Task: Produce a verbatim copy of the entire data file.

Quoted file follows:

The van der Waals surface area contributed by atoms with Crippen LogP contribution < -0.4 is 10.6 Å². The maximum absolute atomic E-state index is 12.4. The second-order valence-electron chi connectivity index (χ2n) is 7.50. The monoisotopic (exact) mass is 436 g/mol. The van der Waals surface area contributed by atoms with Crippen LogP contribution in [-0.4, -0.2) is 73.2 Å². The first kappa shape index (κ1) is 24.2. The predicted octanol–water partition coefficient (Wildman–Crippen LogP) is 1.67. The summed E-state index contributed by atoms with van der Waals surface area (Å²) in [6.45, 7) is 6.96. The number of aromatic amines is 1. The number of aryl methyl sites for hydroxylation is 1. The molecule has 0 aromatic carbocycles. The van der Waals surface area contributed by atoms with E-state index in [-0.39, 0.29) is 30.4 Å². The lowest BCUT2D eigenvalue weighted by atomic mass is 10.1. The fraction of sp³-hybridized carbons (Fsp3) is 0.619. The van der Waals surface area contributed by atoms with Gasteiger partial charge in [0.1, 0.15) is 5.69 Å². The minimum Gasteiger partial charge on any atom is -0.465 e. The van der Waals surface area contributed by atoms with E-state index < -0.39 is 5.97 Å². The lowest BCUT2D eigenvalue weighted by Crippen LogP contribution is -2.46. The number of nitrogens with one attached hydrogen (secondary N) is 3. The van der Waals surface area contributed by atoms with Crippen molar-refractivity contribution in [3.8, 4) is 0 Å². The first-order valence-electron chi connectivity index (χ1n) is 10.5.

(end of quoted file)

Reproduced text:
The van der Waals surface area contributed by atoms with Crippen LogP contribution < -0.4 is 10.6 Å². The maximum absolute atomic E-state index is 12.4. The second-order valence-electron chi connectivity index (χ2n) is 7.50. The monoisotopic (exact) mass is 436 g/mol. The van der Waals surface area contributed by atoms with Crippen LogP contribution in [-0.4, -0.2) is 73.2 Å². The first kappa shape index (κ1) is 24.2. The predicted octanol–water partition coefficient (Wildman–Crippen LogP) is 1.67. The summed E-state index contributed by atoms with van der Waals surface area (Å²) in [6.45, 7) is 6.96. The number of aromatic amines is 1. The number of aryl methyl sites for hydroxylation is 1. The molecule has 0 aromatic carbocycles. The van der Waals surface area contributed by atoms with E-state index in [-0.39, 0.29) is 30.4 Å². The lowest BCUT2D eigenvalue weighted by atomic mass is 10.1. The fraction of sp³-hybridized carbons (Fsp3) is 0.619. The van der Waals surface area contributed by atoms with Gasteiger partial charge in [0.1, 0.15) is 5.69 Å². The minimum Gasteiger partial charge on any atom is -0.465 e. The van der Waals surface area contributed by atoms with E-state index < -0.39 is 5.97 Å². The lowest BCUT2D eigenvalue weighted by Crippen LogP contribution is -2.46. The number of nitrogens with one attached hydrogen (secondary N) is 3. The van der Waals surface area contributed by atoms with Crippen molar-refractivity contribution in [3.8, 4) is 0 Å². The first-order valence-electron chi connectivity index (χ1n) is 10.5.